WARNING: contains spoilers.
In 2009, Marvel Comics created a crossover that left all of its characters—and fans—shaken to their cores. The seven-issue storyline was titled Civil War, written by Mark Millar and penciled by Steve McNiven. Departing from the usual hero-against-villain story arcs of comic books, Civil War provides fascinating perspectives into the struggle between public welfare and individual rights: is registration justified, or does it impinge on superhumans’ rights?
|The superhumans face off in the final battle. Photo taken here.|
Stamford, Connecticut. When the New Warriors, a group of young superheroes, attempted to boost the ratings for their reality TV show by apprehending a gang of supervillains, they got in way over their heads. A superpowered villain named Nitro escaped capture by blowing up several city blocks, including an elementary school. The devastating tragedy killed over 600 civilians, including sixty children.
|Photo taken here.|
Popular opinion quickly turned against the superhuman community, with the general public crying for regulation of these superpowers. Thus, the US government passed the Superhuman Registration Act (SHRA), which requires all superhumans to register their identities, receive training, and work for the government.
While many feel safer about the accountability the law will impose upon superhumans, the anti-registration sect rails against the discrimination and loss of liberty the SHRA entails. This created a schism in the superhero community between the supporters of the act and those who oppose it, who would eventually become the rebel movement.
|Former Avengers exchanging blows.
Photo taken here.
Whose side are you on?
Tony Stark (Iron Man) heads the entire affair for registration, including apprehending and imprisoning superhumans who refuse to register. Together with fellow scientists Reed Richards (Mister Fantastic) and Hank Pym, he sought out ways to implement the new law, making enemies out of friends and allies who oppose the SHRA. This conflict tormented him, almost driving him to drinking again.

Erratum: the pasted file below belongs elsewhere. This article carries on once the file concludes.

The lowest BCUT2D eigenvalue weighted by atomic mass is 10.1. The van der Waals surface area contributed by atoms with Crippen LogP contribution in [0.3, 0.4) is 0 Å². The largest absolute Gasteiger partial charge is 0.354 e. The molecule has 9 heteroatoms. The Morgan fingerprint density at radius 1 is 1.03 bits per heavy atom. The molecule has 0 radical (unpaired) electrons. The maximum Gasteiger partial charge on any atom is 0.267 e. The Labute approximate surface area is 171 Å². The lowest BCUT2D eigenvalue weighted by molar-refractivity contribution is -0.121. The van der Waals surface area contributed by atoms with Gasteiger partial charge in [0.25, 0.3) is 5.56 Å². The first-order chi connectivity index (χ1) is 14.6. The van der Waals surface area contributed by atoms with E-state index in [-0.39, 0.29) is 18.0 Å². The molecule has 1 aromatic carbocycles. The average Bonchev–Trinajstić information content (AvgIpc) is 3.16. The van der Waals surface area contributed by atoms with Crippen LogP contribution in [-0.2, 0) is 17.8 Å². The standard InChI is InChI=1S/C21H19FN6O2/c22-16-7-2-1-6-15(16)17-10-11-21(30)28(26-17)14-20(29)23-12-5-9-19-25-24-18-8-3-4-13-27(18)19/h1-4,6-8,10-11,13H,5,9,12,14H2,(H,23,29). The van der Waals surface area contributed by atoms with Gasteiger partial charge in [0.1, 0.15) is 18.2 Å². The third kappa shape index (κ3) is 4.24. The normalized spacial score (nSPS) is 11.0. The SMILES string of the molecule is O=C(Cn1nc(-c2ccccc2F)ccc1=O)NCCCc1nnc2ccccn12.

Leading the rebels is Steve Rogers (Captain America), who became the first rebel after refusing to follow S.H.I.E.L.D.’s directive to apprehend fellow superheroes. A brilliant tactician, Cap swiftly became the figurehead for the rebellion, recruiting an underground army that included Luke Cage and Daredevil.
Both sides are equally determined to fight for what they believe in, which is precisely why I got emotional over this series: this is no black-and-white, good-guy-versus-bad-guy battle. It’s Avenger against Avenger standing their ground in a fierce battle of principles.
But I thought you said all the characters were affected. Why are you only talking about Cap and Iron Man?
Civil War is fantastic by itself, don’t get me wrong. But when you read it without the tie-in books, the events sometimes seem to appear out of nowhere. The tie-in books show each individual character’s motivations for supporting or opposing the act, and how their decisions affect their lives both as a superhuman and as a “normal” person.
The tie-in books enhance CW in that they show more nuances towards the issue, and how it affects the entire Marvel universe outside of the Avengers. The X-Men, for example, show their solidarity and loyalty towards their own (mutants). The Wakandan king, Black Panther, and his new queen, Storm, get their hands dirty with international politics. Even the topic of war profiteering is explored as Wolverine hunts down Nitro—and finds a company that exploits the war for its own purposes.
|Photo taken here.|
Civil War is one of the most thought-provoking pieces of fiction I have ever read. I still don’t know which side I’m on. Do you?